Subject: Transporting Pets (was Re: Airline trouble)
Erina in Reston, VA recently asked:

What was your situation?

I am preparing for a move to Amsterdam from the Washington DC area and I am very nervous about flying my dog. There is no quarantine in the Netherlands so I am relieved my baby will not have to go to Puppy Jail.

Any advice from anyone in TravelZine Land on how to prepare my dog (and myself)?

I've written to Erina privately to explain my situation rather than rehash it all for members.

But here's my advice for transporting animals:

Airlines generally allow *one* small animal, in a travel cage, inside the cabin for a flight. The animal must be small (Erina's doesn't qualify) such as a cat or lapdog, and only one is allowed per flight, so that must be reserved well in advance.

Otherwise, animals must be transported inside an approved travel cage - several available from pet stores (apparently airlines themselves used to sell them, but do so no longer).

The closed cage then is placed in the temperature and pressure controlled cargo hold of the aircraft. To reduce any time waiting about on a loading dock or runway, don't check in until the last possible moment, unless the airline will permit you to get a boarding pass without checking the animal cage until later. This means you don't get much choice in seating, but you don't have to worry about the dog stuck inside the cage for any more time than necessary.

Be absolutely sure about quarantine regulations both at your destination and at any stops that might be scheduled, as well as any possible quarantine on your return. I had thought about flying Asiana Airlines through Seoul between Seattle and Bangkok, but I never could get a straight answer from the Korean authorities about access to my dog in Seoul during an 8 or 9 hour stopover. If you do have a stopover, be sure that you actually have long enough to get the dog out to walk about (tag the cage for the stopover destination, and then plan to check him in again), or that it's short enough that he isn't left sitting for a great period of time locked in his travel cage. Be sure to carry a good leash in your pocket.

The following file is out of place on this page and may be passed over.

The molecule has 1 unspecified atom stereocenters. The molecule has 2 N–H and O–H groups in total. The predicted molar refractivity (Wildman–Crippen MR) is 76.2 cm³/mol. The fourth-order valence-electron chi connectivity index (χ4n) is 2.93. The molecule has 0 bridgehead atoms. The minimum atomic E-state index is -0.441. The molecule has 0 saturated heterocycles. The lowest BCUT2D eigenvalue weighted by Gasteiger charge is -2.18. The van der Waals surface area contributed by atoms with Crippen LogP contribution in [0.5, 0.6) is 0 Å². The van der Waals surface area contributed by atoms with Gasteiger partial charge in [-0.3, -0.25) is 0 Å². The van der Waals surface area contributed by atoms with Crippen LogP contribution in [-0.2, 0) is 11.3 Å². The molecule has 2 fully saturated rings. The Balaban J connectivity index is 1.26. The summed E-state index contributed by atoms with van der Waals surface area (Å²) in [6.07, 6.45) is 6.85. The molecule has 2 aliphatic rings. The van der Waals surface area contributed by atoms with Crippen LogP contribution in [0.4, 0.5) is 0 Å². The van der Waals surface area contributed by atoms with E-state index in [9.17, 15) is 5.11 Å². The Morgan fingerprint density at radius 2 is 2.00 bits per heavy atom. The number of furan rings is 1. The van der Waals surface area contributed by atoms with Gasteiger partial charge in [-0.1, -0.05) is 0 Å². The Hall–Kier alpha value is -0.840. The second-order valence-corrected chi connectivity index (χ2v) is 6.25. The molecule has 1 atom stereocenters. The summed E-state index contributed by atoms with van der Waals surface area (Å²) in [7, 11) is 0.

Get the animal checked out by your veterinarian, and be sure that you have valid rabies certificates, and a good idea is a Certificate of Health from the vet. This is basically just a note saying that the animal is in good health, but the extra bit of paper won't hurt, and you're already seeing the vet for the check-up, and other possible medications. It's also a good idea to carry any certificate of neutering, and maybe something to indicate that *you* own the dog. (I understand that there are now some countries which can provide an animal passport with photo, and information about microchips or tattoos.)

Medications: be prepared for standard upsets, such as ear or eye infections, and be sure you have appropriate worm and flea medications.

Sedatives: some people don't use them, and I'm not sure if I would again, because my dog was thoroughly tested on our last trip, (I think he survived better than I did - someone suggested that *I* should have taken his sedative and I almost agree with that!) but the vet will probably prescribe Acevet with the dosage determined by the dog's weight. Sasha was affected by his pills within about half an hour - became drowsy and staggery - and apparently it lasts for about 8 or 9 hours. So, he began in a very relaxed state, but obviously popped out at the other end bright and eager. And he was - he stretched, gave himself a shake, and then looked at me as if to say, Okay, now what? Can we play? There are other sedatives available, even some human medications that people recommend, but be careful that whatever it is doesn't just remove the animal's ability to move and not calm him mentally. Some become quite panicked if their muscles won't work in a stressful situation which they are fully aware of. The sedative must be more than a muscle relaxant: it must dull the animal's mental capacity.